The novel about a Mexican mother and her young son fleeing to the U.S. border had been praised widely before its Jan. 21 release. But anger built over allegations the book relied on stereotypes, caricatures, and material similar to another Latino writer.
Latino critics also blasted promotions at book release parties that had floral art centerpieces with barbed wire mimicking the border wall.
Oprah chose the novel for her book club shortly after its release, drawing more anger from Latino critics.
In a video posted on Instagram following the criticism, Winfrey said she now realizes the book struck "an emotional chord" with Latinos and created a need for deeper conversation.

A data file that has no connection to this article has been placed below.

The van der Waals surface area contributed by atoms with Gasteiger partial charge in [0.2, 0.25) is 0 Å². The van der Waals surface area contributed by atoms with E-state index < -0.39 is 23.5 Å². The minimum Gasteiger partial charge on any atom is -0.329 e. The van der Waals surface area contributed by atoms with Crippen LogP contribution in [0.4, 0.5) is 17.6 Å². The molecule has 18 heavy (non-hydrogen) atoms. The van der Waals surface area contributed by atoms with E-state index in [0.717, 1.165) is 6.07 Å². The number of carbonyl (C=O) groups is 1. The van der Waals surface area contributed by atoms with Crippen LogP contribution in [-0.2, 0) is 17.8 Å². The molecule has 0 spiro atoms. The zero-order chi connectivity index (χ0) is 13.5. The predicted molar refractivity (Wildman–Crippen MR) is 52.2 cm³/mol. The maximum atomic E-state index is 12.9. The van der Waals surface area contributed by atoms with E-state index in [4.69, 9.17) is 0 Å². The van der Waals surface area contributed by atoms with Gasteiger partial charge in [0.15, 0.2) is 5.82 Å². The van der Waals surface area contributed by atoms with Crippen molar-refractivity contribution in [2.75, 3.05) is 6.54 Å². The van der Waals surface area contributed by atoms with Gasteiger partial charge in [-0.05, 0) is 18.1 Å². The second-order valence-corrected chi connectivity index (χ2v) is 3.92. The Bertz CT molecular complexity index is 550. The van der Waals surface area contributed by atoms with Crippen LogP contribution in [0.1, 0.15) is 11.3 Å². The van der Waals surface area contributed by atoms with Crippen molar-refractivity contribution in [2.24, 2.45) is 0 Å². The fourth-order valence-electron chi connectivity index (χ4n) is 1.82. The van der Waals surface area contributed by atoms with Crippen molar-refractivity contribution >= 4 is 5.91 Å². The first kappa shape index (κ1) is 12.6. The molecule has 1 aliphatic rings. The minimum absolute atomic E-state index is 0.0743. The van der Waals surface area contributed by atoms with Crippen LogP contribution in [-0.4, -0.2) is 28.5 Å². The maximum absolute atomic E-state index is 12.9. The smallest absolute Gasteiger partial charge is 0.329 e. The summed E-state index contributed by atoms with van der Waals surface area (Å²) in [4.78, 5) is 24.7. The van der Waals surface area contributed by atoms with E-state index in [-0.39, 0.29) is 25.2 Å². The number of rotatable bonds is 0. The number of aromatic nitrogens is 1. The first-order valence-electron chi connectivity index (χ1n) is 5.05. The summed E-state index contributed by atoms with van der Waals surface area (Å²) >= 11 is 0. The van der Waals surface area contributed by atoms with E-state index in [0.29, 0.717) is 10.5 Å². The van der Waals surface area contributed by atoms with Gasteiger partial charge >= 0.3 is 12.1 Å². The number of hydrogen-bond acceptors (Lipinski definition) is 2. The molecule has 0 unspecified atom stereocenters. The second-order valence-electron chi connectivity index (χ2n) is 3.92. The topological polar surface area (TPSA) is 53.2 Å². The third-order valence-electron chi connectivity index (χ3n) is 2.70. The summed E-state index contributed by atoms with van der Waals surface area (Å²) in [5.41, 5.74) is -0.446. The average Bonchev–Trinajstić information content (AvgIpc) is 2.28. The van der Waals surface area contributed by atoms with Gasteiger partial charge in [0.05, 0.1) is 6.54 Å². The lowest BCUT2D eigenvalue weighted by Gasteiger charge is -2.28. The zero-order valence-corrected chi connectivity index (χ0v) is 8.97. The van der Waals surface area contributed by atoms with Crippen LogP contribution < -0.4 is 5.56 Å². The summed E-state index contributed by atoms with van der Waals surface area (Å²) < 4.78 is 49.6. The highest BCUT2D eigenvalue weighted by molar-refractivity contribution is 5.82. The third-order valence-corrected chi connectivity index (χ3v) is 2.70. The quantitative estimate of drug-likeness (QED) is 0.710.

On Wednesday, the group #DignidadLiteraria posted an open letter to Winfrey on the site Literary Hub calling for deeper conversations about "the continued underrepresentation of (Latino) authors in publishing and in your highly influential book club."
The letter mentioned the Tucson event and called for a private meeting with Winfrey and their movement.
"We urge to you open your mind and heart to actual Latinos the way you have publicly declared you did to Jeanine's fictional characters," the letter read.
Writer Roberto Lovato, one of the signers of the letter, wrote on Twitter about not receiving an invitation to Winfrey's Tucson event.
"People are starting to enter @Oprah's 'all sides,' completely staged #AmericanDirt spectacle for @AppleTV in Tucson. Though we were not invited & though we r interested in talking re industry, not spectacles, she will be hearing from #DignidadLiteraria," he wrote.
The episode, which is set to debut in March, is the third installment of the series. The first two episodes were hour-long conversations with book club authors Ta-Nehisi Coates and Elizabeth Strout.